Within hours of publication by the Dallas Observer on Tuesday of a story detailing flaws in the unopened Margaret McDermott Bridge over the Trinity River, the Texas Department of Transportation fired off a heated response — but not to the Observer.
The three-page TxDOT letter sent yesterday, which alleged “inaccurate and incomplete statements,” was addressed to and aimed at Sarah Standifer, the Dallas official overseeing the bridge project. The letter pointedly rejects attempts by Standifer and architect Santiago Calatrava to blame the bridge failures on TxDOT’s construction contractor, and it makes it plain that TxDOT doesn’t intend to assume the cost of putting things right:
“The city of Dallas is responsible for any cost overruns associated with the Margaret McDermott Bridge,” states Ceason Clemens, TxDOT project manager for an array of downtown Dallas expressway reconstruction projects.
An Observer story reported yesterday that the pedestrian and bicycle bridge designed by Calatrava, slated to open last summer, still has not been cleared for opening by the supervising engineer because of flaws that include repeated cracking of rods that are part of the cables that hold up the bridge. A trove of documents uncovered by City Council member Scott Griggs, never previously revealed to the full council, shows that Calatrava, Standifer and TxDot have been arguing for two years, sometimes heatedly, regarding blame for the cracked cable parts.
In her letter yesterday to Standifer, Clemens of TxDot says, “Numerous meetings have been held in an attempt to agree on a path forward. To date, those meetings have not produced a solution.”
Standifer is director of Trinity Watershed Management, a department of the city tasked some years ago with seeking completion of the failed Trinity toll road project. Standifer, who is not an engineer, only assumed the post of director after longstanding job qualifications requiring the director to be an engineer were amended, dropping that requirement.
Problems that have kept the bridge closed long after its scheduled opening have to do with parts that have failed in high winds. In the stack of correspondence unearthed by Griggs, all sides agree that proper testing of the materials was not carried out as a originally called for in the design specifications and that a crucial element called an adjustment rod was made of thinner material than called for in the original design.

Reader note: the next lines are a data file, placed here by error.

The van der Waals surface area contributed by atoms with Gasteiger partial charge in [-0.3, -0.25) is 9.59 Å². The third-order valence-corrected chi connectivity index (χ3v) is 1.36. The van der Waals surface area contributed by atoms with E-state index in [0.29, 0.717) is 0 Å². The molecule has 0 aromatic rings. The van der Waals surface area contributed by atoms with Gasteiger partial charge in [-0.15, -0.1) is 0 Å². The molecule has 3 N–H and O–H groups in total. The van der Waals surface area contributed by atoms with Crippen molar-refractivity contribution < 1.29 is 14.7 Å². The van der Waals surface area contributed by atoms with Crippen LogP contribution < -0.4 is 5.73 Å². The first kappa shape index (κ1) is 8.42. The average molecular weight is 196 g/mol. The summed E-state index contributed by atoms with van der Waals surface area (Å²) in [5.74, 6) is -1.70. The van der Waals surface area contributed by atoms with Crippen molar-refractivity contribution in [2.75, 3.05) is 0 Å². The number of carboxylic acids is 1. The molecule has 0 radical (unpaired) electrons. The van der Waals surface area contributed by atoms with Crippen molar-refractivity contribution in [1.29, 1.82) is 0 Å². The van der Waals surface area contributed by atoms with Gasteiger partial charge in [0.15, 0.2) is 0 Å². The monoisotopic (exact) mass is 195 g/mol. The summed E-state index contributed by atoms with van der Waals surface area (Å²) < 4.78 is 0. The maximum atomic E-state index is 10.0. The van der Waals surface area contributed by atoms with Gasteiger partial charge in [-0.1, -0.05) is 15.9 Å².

The debate is about who decided to change the testing regime and who was responsible for shifting to thinner, weaker elements. Repeatedly in the correspondence, Calatrava’s team urges the city to carry out needed testing and even offers to lend the city money for the tests if the city can’t afford them.
In 2013, when the bridge project was still getting underway, the city discovered it was faced with a $12 million cost overrun. Twin Calatrava arches were to be appended to the sides of a plain vanilla concrete state highway bridge to give it the appearance of being a signature Calatrava cable-stayed bridge like ones that wealthy patrons of the project had seen in Spain.
The extra Calatrava arches, which contribute nothing structurally to the bridge but decoration, were slated before the overruns to add $100 million to the cost of the overall project. Taxpayers funded all but $5.5 million of the extra cost. The arches are designed to carry pedestrian and bike lanes on both sides of the concrete highway bridge but are not attached to the highway portion the bridge. In fact, three independent structures — two arches and one highway bridge — are called collectively the Margaret McDermott Bridge.
In 2013, when the cost overruns began to crop up, city staff members assured the council they would stave off additional costs by pressing TxDOT and its contractor to accept “value engineering,” called VE for short, which amounts, basically, to cutting corners. At one point, city staff bragged to the City Council that it had pushed TxDOT to cut more than $3 million from the cost as VE.
The debate now is not whether some of that VE savings made the pedestrian and bike lane bridges weaker. Everyone agrees it did. That’s why bridge elements cracked in high winds, and it is why the supervising engineer, Huitt-Zollars, won’t clear the Calatrava arches as safe and complete. The debate is about whose shoulders the responsibility for the VE decisions should fall upon.
Was it the contractor’s fault for failing to carry out proper tests and for building with weaker materials? Was it TxDOT’s fault for failing to better oversee the contractor?
Was it the city’s fault for pressing TxDOT and the contractor to accept the VE changes? Or was it Calatrava’s fault for designing a bad bridge?
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Yesterday’s TxDOT letter to Standifer suggests in several parts that TxDOT considers both Calatrava, the designer, and the city of Dallas, his client, as jointly responsible for the VE changes and the consequences. What TxDOT does not consider responsible is TxDOT.
The TxDOT letter states pointedly, “As discussed multiple times, the fractured cable adjustment rod is a design issue. Resolution of the issue is the city’s responsibility.”
The letter also makes it clear that TxDOT is not eating the cost of either future delays or repair. In the documents released by Griggs, TxDOT reminds the city that the cost of keeping the contractor on the job after the job is complete will be roughly $1 million a month.
In yesterday’s letter, TxDOT tells Standifer, “Your letter requests that TxDOT instruct its contractor to remain on the job. ... The city of Dallas is responsible for any project cost overruns associated with the Margaret McDermott Bridge. The city will be responsible for the costs to keep the contractor on the site. Please confirm this request.”